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The Scotch name Gordon seems cular duties, or offices ; for incomposed of Gor, head, and don, stance, Marquis, or Lord of the town ; i. e. the chief man, or head Marches. Koning furg, the namo of the town: don signifying town of more than one city in Germany, in many instances, as London, A. is clearly the king's town, or rebingdon, Huntingdon, &c.

fidence of the king ; Koning, king, The word Coffin appears to be burg, or berg, town. Goritz is as derived from the Celtic Corph-in, evidently derived from Gor, great or the receptacle for a Corph, or or chief, and itz, town or city. corpse.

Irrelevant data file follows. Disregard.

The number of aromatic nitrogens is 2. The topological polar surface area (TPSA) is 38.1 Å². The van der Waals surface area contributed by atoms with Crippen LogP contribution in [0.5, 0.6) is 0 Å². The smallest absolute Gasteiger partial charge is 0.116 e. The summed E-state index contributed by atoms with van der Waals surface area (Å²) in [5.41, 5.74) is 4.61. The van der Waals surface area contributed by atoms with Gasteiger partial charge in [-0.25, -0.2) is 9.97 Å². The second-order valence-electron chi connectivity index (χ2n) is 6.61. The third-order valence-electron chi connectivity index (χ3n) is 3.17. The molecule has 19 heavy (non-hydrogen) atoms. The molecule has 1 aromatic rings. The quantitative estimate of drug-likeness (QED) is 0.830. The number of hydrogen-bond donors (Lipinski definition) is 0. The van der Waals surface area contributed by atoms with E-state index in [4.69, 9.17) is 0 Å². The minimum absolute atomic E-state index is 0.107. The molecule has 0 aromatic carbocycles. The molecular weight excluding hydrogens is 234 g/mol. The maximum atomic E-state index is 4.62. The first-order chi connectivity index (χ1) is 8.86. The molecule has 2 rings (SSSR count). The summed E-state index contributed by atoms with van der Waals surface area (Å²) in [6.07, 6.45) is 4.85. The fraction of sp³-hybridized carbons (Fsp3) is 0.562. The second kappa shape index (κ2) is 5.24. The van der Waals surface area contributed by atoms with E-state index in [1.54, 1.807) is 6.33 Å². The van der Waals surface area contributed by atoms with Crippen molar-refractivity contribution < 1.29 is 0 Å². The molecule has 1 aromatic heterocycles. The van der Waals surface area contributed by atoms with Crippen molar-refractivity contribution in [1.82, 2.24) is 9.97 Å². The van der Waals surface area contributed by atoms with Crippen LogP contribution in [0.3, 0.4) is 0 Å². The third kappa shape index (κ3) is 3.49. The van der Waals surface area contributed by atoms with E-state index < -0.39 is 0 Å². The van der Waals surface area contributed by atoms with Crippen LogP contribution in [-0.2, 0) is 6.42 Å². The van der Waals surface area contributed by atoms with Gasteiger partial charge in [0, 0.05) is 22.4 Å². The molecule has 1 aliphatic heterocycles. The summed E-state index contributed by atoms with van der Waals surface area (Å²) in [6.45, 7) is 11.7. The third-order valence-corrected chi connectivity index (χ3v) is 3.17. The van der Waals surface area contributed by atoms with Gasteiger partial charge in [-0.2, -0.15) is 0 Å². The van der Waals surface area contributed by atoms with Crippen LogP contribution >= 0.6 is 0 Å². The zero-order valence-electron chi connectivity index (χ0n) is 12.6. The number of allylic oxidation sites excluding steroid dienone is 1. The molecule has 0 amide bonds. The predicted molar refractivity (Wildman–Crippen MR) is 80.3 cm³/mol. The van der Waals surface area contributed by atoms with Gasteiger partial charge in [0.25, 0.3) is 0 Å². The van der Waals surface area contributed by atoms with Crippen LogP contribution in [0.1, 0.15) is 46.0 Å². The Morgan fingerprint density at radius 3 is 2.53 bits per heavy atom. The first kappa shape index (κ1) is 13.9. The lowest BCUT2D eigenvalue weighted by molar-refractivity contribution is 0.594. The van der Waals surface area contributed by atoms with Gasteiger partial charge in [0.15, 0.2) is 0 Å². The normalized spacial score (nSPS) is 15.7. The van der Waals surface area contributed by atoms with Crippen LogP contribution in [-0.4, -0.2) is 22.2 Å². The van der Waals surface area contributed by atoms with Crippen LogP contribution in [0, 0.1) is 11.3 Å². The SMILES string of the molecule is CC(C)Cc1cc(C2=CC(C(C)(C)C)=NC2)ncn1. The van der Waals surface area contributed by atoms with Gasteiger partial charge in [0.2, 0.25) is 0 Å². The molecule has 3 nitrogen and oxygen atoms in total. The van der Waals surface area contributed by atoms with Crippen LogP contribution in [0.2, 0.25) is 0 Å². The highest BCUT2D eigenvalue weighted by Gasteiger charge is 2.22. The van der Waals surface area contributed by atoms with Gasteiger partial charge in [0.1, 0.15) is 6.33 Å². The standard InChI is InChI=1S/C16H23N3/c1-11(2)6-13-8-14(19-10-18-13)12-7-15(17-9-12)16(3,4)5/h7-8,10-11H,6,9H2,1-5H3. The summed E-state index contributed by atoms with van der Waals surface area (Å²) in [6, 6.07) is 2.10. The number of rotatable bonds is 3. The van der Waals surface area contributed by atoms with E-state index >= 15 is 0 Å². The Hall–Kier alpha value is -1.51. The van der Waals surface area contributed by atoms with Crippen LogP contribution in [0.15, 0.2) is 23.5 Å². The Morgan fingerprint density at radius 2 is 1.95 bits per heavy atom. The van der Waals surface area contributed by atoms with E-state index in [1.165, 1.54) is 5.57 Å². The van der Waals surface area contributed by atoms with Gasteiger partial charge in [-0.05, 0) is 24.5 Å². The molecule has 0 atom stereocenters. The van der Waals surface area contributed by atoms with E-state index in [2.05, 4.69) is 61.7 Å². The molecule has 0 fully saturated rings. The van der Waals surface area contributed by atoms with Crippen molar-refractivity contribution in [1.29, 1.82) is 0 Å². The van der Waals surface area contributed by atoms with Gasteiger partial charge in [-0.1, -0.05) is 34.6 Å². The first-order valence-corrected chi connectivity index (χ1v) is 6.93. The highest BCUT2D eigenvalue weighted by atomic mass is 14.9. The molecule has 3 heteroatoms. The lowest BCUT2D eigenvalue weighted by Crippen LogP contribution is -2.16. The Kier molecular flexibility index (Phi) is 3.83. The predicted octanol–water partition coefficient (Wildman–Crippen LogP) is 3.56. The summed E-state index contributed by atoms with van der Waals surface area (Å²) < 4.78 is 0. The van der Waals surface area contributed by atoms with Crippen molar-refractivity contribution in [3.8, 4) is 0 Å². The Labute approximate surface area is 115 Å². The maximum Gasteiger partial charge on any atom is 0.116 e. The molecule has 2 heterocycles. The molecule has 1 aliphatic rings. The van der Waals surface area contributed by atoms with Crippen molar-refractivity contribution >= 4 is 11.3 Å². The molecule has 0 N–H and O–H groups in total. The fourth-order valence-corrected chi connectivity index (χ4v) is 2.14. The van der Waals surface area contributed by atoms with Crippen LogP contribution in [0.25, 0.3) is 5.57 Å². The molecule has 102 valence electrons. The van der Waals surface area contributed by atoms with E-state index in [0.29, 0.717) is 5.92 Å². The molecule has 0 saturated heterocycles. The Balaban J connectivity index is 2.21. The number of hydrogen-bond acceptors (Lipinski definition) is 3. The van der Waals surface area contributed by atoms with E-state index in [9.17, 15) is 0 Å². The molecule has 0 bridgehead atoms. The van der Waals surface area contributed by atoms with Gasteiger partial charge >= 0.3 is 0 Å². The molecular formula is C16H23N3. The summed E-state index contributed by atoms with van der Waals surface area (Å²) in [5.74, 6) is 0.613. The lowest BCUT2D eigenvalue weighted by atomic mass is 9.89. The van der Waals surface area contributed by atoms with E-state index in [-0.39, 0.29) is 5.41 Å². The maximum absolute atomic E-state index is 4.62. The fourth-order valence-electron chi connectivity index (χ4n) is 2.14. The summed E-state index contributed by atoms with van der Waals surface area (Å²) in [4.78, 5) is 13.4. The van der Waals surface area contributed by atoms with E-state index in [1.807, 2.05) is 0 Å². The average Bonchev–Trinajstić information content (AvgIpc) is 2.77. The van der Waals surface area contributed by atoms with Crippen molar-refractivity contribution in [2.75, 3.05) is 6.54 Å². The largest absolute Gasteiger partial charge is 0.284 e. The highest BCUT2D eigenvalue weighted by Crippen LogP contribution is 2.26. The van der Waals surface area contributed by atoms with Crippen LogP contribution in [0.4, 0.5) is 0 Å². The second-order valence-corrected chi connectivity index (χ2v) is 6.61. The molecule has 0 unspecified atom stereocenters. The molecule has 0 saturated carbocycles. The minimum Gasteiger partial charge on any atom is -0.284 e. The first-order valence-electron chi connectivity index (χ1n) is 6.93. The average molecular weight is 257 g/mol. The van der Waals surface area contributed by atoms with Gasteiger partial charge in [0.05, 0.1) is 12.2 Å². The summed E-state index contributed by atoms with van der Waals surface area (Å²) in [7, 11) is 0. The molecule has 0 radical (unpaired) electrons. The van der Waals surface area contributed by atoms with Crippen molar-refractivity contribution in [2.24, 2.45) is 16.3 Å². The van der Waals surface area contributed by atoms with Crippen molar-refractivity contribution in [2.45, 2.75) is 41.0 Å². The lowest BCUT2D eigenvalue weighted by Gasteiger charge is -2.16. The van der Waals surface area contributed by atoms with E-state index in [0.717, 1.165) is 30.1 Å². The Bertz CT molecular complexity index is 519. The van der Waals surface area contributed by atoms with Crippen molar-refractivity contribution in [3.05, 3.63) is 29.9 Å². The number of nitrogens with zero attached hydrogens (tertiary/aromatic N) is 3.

Margate appears to be derived in the French language, the from Mar, great; and gate, an inword Quil, eye, is evidently the let, port, or key; that is, the great Celtic huil ; which signified the key, or inlet, to the county of same part of the face.---Mort, death, Kent. Marpurg, a Itrong town in the same manner, comes from in Germany, may derive in the the antient mart; or, as the Ger- fame way, from Marburg; i. e. mans and Dutch would pronounce the great town. Murrille, a town it, maaght.